by Brian K. Asbury
“You failed, you moron!”
The blue-clad man hung his head in shame. “I’m sorry. There were super-heroes there. We didn’t expect that.”
The man in the leather chair glowered. “Super-heroes or not, you should have been able to handle them. What did we give you those powers for, Floode?”
“And to cap it all, your partner let himself get captured. The operation was a complete fiasco.”
“I’ll get Mister Fyre out of jail…”
“No, you won’t. One of my other agents can do that. What you will do is lie low for a while. And I don’t mean you’ll be living the high life, Mister Floode. It’ll be a strict regime of training, more training, and even more training for you, and don’t even think of indulging in any luxuries until I’m satisfied you are fit to go out again.”
“Because the next time you go out on a mission, Mister Floode, I do not expect you to fail. And should you encounter super-heroes again, I do not expect you to run away from them. I expect you to kill them!” He leaned back in his luxurious chair and lit a fat cigar.
Ken Hanson fiddled with the key to the handcuffs worn by the tall blond man. “These were quite unnecessary, you know, Chief Superintendent. I never had any intention of causing you any trouble.”
“I’d rather not take your word for that, if you don’t mind, Count,” said Hanson. “All right. You’re free to board that plane.”
Count Vertigo rubbed his wrists. “How kind of you, Chief Superintendent. And will you be serving the in-flight meals, too?”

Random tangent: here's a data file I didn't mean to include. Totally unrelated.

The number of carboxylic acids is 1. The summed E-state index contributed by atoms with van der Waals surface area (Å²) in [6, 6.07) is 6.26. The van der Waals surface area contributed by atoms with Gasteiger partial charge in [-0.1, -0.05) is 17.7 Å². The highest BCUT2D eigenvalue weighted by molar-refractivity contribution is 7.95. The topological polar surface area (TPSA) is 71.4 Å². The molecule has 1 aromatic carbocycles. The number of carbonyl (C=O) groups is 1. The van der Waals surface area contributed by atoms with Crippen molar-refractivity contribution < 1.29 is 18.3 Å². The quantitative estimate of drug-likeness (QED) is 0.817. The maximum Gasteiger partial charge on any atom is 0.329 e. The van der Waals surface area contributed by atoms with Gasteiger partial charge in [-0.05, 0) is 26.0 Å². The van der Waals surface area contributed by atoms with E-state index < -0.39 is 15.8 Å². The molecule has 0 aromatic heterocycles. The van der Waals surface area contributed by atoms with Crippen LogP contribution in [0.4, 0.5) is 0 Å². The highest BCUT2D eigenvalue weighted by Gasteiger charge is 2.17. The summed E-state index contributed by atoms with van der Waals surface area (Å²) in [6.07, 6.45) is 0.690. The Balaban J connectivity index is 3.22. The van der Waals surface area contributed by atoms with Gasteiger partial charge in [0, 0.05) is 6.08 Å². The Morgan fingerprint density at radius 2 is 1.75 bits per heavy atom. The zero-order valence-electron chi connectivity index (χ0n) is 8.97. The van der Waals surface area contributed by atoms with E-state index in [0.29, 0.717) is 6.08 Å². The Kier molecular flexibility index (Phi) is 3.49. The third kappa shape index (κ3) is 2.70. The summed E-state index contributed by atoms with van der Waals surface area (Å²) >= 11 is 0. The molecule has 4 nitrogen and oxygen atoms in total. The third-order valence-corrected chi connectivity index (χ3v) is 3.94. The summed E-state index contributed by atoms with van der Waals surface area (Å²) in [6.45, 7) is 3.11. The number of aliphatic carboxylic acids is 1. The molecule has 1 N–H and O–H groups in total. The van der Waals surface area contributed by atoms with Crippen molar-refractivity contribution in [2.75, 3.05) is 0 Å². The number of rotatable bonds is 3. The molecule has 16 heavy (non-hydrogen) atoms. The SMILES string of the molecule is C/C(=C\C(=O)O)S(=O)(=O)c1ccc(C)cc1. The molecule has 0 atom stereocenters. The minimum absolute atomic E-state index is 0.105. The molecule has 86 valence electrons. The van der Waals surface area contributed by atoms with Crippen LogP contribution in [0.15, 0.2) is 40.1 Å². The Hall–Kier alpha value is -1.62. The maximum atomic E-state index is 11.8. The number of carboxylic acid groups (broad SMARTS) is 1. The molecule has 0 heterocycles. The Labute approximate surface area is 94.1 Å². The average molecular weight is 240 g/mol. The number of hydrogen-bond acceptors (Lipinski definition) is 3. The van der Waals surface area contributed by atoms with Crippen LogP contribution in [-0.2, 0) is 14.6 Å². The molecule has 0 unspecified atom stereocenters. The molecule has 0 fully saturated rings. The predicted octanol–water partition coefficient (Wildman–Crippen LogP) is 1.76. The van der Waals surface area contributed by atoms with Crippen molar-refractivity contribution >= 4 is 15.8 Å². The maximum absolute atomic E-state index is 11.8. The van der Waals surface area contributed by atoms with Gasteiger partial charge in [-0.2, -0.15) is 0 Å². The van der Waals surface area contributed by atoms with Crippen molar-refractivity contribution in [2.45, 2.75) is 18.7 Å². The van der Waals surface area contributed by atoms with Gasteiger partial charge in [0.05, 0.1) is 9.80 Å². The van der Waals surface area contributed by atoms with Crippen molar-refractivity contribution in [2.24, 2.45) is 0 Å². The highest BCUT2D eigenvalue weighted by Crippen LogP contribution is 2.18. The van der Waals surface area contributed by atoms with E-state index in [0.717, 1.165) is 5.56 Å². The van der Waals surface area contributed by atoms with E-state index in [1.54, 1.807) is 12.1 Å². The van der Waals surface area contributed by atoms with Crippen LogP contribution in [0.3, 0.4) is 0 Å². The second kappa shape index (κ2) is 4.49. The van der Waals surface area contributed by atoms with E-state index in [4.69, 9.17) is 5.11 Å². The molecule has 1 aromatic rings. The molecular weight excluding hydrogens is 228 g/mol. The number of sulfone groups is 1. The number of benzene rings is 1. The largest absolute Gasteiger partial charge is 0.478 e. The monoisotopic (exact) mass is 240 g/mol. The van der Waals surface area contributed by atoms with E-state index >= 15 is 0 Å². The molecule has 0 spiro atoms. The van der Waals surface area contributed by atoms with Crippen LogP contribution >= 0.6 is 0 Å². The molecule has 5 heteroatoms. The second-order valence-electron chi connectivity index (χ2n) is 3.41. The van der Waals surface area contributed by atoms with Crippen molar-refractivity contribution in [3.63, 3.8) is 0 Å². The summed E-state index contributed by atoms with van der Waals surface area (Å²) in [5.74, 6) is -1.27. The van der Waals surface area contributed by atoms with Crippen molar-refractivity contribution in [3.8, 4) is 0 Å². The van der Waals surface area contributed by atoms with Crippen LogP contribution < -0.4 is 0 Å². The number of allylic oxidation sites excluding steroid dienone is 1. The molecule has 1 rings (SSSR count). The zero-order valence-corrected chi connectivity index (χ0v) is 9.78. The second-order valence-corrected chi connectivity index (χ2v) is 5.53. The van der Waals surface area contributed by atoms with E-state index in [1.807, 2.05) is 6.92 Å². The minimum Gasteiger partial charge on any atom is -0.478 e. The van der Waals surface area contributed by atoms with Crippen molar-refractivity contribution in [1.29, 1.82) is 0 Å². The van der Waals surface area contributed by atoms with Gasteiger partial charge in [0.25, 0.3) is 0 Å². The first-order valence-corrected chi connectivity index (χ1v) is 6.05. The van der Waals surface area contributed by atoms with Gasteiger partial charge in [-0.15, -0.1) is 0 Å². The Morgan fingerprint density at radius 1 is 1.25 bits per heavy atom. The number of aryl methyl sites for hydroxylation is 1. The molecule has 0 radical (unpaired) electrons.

“Don’t push your luck, Count. Nobody here is very happy about this, from the prime minister on down. I only sincerely hope that your country wants you back, only to lock you away for a very, very long time.”
Vertigo smiled. “Oh, I doubt that, Chief Superintendent. I am a hero to my people — and with the power of the Soviets crumbling, I fancy that, as the last of the native Vlatavan aristocracy, I shall soon be in a position of great power in my country.”
“And pigs will fly.”
“Well, we will see.” Vertigo picked up his bag and started towards the waiting plane. “Goodbye, Chief Superintendent.” He stopped and looked back, still smiling. “Or, should I say, ‘au revoir’? A cliché, I know, but quite appropriate.”
“I hardly think so,” said Hanson.
“Ah, but I do,” Vertigo said. “To quote the phrase that that Austrian muscleman is so fond of saying…” He paused.
“I’ll be back!” And Vertigo started up the steps into the plane, laughing loudly.